So often in the west casual meetings in boardrooms are enough to seal the commitment of an investment firm or contract a producer of goods, but that is not the case in places like China where it takes patience and perseverance to build a deeper relationship that goes beyond office talk. Many societies around the globe prefer to spend time outside the workplace taking tea or having dinner and drinks. Of course, building these types of relationships take effort, but it is time well spent, from governmental agencies to trade bureaus, these individuals and syndicates will be loyal advocates in the future.
Having these global challenges in mind when deciding where to study is important. One, living abroad, immersing oneself in a foreign culture, understanding the local business culture, and its people will set you ahead of your peers vying for international managerial positions. It is also central to consider the school and if their business program offers classes that cover the various regions in the world and look at the specific markets of interest.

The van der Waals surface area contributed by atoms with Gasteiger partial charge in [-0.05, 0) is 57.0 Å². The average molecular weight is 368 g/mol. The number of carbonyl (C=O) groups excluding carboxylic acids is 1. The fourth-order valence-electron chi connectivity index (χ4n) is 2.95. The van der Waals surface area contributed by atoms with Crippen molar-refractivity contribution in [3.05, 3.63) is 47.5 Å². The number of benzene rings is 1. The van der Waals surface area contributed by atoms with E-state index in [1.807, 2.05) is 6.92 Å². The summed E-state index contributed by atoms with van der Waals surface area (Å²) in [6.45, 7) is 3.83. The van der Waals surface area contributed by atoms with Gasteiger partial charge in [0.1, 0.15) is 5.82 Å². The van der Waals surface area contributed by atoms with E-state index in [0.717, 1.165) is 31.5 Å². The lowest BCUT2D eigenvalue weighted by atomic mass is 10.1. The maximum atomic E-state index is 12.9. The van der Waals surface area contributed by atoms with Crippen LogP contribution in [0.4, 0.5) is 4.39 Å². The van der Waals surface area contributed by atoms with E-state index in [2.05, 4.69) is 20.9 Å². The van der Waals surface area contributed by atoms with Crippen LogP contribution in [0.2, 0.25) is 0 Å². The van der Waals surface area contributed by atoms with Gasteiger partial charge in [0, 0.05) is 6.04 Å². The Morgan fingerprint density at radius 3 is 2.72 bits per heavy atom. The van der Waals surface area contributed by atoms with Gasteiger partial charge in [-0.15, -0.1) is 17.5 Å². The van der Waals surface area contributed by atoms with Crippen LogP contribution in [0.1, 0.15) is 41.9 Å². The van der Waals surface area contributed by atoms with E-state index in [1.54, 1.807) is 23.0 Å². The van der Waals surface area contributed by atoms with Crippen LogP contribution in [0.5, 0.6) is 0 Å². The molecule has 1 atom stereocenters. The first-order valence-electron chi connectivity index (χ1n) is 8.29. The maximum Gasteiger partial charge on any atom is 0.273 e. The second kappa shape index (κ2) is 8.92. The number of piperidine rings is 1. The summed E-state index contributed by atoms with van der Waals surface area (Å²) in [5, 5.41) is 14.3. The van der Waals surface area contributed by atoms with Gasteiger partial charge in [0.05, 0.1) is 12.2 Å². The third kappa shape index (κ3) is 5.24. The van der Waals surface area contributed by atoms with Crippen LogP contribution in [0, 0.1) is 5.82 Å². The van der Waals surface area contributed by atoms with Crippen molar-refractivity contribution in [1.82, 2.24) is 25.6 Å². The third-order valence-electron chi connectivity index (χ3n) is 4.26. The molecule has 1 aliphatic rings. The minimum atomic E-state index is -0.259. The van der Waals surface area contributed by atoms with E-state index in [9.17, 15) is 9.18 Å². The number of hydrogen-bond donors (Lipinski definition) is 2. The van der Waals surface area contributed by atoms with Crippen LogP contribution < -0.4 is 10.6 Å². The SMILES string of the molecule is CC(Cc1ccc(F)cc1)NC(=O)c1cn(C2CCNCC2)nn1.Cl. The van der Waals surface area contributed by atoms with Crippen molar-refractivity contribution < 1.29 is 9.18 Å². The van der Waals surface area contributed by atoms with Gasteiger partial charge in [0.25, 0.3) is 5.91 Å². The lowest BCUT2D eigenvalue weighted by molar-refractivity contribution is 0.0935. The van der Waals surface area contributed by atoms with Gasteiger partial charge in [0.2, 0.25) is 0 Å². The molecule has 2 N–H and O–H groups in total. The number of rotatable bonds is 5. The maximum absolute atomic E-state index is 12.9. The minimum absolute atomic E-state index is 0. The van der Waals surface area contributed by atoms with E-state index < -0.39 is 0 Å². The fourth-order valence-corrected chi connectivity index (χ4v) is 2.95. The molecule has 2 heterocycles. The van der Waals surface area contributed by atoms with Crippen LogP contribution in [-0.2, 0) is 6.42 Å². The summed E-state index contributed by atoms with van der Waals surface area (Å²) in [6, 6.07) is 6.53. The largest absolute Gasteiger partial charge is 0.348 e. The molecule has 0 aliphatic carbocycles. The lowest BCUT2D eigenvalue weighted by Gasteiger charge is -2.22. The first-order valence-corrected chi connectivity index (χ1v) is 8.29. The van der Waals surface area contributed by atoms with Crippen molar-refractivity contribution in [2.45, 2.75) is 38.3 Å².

Participants in GBSB Global Business School’s MBA degree program learn to develop greater cultural sensitivity and cultural awareness. GBSB Global Business School professors and faculty teach students to work comfortably and efficiently with people who have different values and behaviors. The MBA program curriculum ensures that future business leaders acquire skills and sensitivities which constitute a kind of cultural intelligence – the ability to understand and respond appropriately to cultural diversity in business, the unknown mannerisms, words, and gestures of people from different cultures, countries, and backgrounds.
By Emily Dawn Szajda, GBSB Content Manager